Pediatrics group issues new baby safety recommendations to preve - WDRB 41 Louisville News

Pediatrics group issues new baby safety recommendations to prevent SIDS

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LOUISVILLE, Ky. (WDRB) -- Babies should be sleeping in the same room as their parents, according to new recommendations from the American Academy of Pediatrics.

Joanna Hatch and Joshua Adams are experienced parents: a blended family of three, with baby Vivian just two months old. 

Experts now say infants like Vivian should sleep in their parents' room for the first year, in a crib or bassinet with a firm surface. The American Academy of Pediatrics released the new guidelines Monday, saying room-sharing cuts the risk of Sudden Infant Death Syndrome (SIDS) by as much as 50 percent.

"The thought is babies will be better monitored by their parents," said Dr. Heather Felton, a pediatrician with U of L Physicians. "If they hear any funny breathing or erratic noises, the parent would be more alerted to it if the baby was still in the room."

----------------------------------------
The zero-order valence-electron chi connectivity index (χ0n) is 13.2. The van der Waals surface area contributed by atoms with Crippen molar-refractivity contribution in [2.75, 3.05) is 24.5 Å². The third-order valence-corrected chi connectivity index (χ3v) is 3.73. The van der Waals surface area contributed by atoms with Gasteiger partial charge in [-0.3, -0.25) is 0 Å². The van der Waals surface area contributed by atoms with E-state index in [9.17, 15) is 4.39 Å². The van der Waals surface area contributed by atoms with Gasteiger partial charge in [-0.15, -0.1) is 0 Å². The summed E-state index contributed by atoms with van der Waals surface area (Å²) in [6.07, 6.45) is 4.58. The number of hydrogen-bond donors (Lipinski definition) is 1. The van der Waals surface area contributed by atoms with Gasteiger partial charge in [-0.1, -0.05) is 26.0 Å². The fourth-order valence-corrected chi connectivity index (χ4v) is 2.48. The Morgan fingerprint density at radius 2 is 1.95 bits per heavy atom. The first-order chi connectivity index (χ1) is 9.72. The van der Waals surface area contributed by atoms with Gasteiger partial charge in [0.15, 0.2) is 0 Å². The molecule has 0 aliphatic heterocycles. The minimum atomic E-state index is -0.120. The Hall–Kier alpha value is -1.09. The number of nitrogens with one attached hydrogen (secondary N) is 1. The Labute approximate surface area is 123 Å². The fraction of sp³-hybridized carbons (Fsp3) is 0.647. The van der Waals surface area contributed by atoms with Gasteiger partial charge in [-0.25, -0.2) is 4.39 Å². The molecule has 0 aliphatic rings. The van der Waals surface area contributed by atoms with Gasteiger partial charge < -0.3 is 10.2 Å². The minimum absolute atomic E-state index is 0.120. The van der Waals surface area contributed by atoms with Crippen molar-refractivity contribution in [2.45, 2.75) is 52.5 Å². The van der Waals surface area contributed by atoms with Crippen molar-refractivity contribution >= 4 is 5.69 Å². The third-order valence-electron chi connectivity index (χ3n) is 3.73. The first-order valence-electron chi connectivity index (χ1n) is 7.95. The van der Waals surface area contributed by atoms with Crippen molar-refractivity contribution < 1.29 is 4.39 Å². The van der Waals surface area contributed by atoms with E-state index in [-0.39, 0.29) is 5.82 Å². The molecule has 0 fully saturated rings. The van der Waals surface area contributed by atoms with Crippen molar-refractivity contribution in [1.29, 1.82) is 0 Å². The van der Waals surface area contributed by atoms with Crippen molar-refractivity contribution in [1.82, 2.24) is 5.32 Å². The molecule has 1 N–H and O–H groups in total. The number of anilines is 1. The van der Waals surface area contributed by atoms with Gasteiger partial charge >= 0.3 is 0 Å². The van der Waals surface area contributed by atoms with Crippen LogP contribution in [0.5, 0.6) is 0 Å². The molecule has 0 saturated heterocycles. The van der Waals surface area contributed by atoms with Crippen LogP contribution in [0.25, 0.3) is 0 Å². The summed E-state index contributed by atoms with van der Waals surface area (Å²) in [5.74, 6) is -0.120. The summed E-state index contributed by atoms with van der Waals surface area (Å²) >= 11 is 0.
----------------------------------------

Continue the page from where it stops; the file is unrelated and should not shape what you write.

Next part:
The AAP also reaffirmed recommendations including putting babies to sleep on their backs without bumpers, blankets, pillows or toys.

Hatch was taken aback. 

"It's just, it's just very different," she said. "They didn't recommend not co-sleeping when I had my daughter. They never told me not to sleep with her." 

"I think they were like, 'It's kind of okay if they sleep on their belly,' but they hadn't 'x'd it out yet," she added.

Also new, there is a change in recommendations for nighttime feedings. 

"They used to recommend, if moms were breastfeeding, to keep mom awake...to get up and move into a chair," said Dr. Felton. "It's actually more dangerous if an infant falls asleep on, like, an armchair or a couch. Now they recommend that moms breastfeed in the bed with the baby."

Dr. Felton is sharing the updates with her patients. Hatch had already heard. 

"When I read it, I was really excited because we we were already doing the things we were supposed to be doing," she said.

But even the experienced mom says times have changed so much since the last time she gave birth.

"My daughter is eight and there's nothing that's the same," she said.

It's almost like baby Vivian is her first.

For more baby safety recommendations, CLICK HERE.

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